Currently however, and for at least the foreseeable future, home is at the Tongariro Holiday Park, so I figured I would tell you a bit about that. Well, actually, I was informed by those folks who brought me into the world and provided me with food, shelter, life.. and well, all the rest of the stuff one gets from one’s parents that I needed to share more of my current locale with the world (and, I suspect, they want to know quite what it is I am doing with that life they gave me). So here it is.
The Tongariro Holiday Park is, as the name would suggest, a holiday park situated right on the edge of the Tongariro National Park. It isn’t particularly close to anything else, being roughly a 25km drive in either direction to anywhere one would label as civilisation (shops, petrol stations and so on). As you can imagine, folks don’t come here to experience wild and crazy nightlife (unless watching the moon rise counts), they come here to experience wilderness. There is plentiful hiking in the area, including the previously mentioned Tongariro Alpine Crossing, which is but a drop in the ocean of what is available around here, from short walks of only a few kilometres, to multi-day hikes circumnavigating the mountains in the area. It’s impressive stuff, and a must-visit locale if you’re into hiking.
As well as hiking, this area is reputed to have some of the finest trout fishing in the world, as well as white water rafting, kayaking, quad biking and mountain biking trails (the nearby 42 traverse is billed as one of New Zealand’s best one day mountain biking adventures). There are also cave systems to explore, mud baths to wallow in, beaches to lie on (by the lake, not the sea) and in Winter, more ski field than you can shake a stick at on the slopes of Mount Ruahepu. So a holiday park in this location makes sense, as you can imagine.
The holiday park itself is particularly cunningly located, right between the start and end points of the one day Tongariro Alpine Crossing – naturally therefore the park is a popular spot to spend a couple of nights when doing the actual walk. A shuttle bus, operated by the lovely folks at Tongariro Expeditions, picks folks up from the park at varying times in the morning, ranging from 6 – 9am depending on weather conditions and demand, shuttles them off to the walk start point, and then brings them back in the afternoon once they are done from the walk end point – this is a one way hike. Quite often the remainder of people’s afternoon is then spent relaxing in the sun over a cold beer, and sometimes, some time in the spa pool. Yes, there is a spa. I know, what more could one want after a trek over a mountain? A massage? That service is available too.
So the park caters to folk who are largely interested in the outdoors, and less interested in wild and crazy nightlife. It has a mix of accommodation, ranging from some rather lovely camp sites located in the bush which offer decent seclusion from other campers, through to powered sites for folks who are travelling in those giant Winnebago things with every comfort known to man, through to basic cabins, as well as some en-suite rooms and then at the upper end of the scale, two self contained cabins which have everything including the kitchen sink, kitchenette, TV… you get the idea.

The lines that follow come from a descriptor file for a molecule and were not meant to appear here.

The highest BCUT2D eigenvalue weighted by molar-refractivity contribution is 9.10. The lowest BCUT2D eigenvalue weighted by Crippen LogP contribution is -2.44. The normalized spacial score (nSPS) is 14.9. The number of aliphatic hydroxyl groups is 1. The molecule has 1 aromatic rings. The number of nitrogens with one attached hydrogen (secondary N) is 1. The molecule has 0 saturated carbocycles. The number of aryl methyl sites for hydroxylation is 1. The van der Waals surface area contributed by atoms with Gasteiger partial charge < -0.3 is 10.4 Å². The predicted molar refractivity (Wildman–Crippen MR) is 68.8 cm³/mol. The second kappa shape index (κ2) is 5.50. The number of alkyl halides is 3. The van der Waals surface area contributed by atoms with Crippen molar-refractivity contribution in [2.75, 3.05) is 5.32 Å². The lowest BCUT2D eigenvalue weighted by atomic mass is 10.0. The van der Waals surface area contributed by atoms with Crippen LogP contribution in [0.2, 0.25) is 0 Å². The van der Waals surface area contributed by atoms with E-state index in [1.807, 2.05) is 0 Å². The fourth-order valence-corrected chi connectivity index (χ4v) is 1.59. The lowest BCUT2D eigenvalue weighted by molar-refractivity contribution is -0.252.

Being a family park, there is also a kids play area and somewhat unexpectedly, a giant trampoline. Trampolining is tiring work, I can report, unless you are aged six and have limitless energy. Which I am not.
There is also a games/TV room, where one can flick through some fascinating celebrity magazines or take in a game of pool. Beyond this there are all the usual facilities that one would expect from a park – a large well equipped kitchen for cooking, showers, toilets.. well, you probably know the thing I’m talking about. I stayed at a wide range of parks on my trip around Australia, usually at the budget end of the range, and this park certainly sits up there as one of the nicer places you could come to pitch a tent.
Obviously there are a few disadvantages to living somewhere like this. Shopping, for example, is a bit of a trek. The nearest large shops are way over in Taupo, a 160km round trip. Cellphone coverage is, well, practically non-existent, and the internet comes via satellite so is remarkably expensive.
Still, we have access to freezers, fridges and microwaves, which is a happy luxury. And I think I mentioned a spa. And of course, the plethora of natural beauty on hand more than makes up for anything we could be missing, with countless trails on hand to explore, and scenery that keeps the photographer in me more than occupied.
The work itself is not too stressful, and is nicely varied. We operate the cafe in the morning to provide coffee for folks taking the shuttle up to the start of the walk, which is a weather dependant activity. Some cleaning duties occur mid morning, which vary depending on how busy the park has been. Then there’s general helping out around the place, which includes reception work, and general, well, stuff. It’s varied and keeps us interested, plus we have spare time and lots and lots of amazing landscape to explore. All in all, pretty ideal.
That, therefore, is home at the moment, and hopefully will be for some time to come, all being well. Now, parents satisfied, I can get back to telling you about lakes, waterfalls, mountains and rivers, plus any other lord of the rings trivia I can squeeze into the posts. Keep smiling!
Note: This post wasn’t sponsored by the Tongariro Holiday Park. They do happen to pay my wage at the moment, and it was written and put up with the owners permission however. Take from that what you will. If you were wondering…
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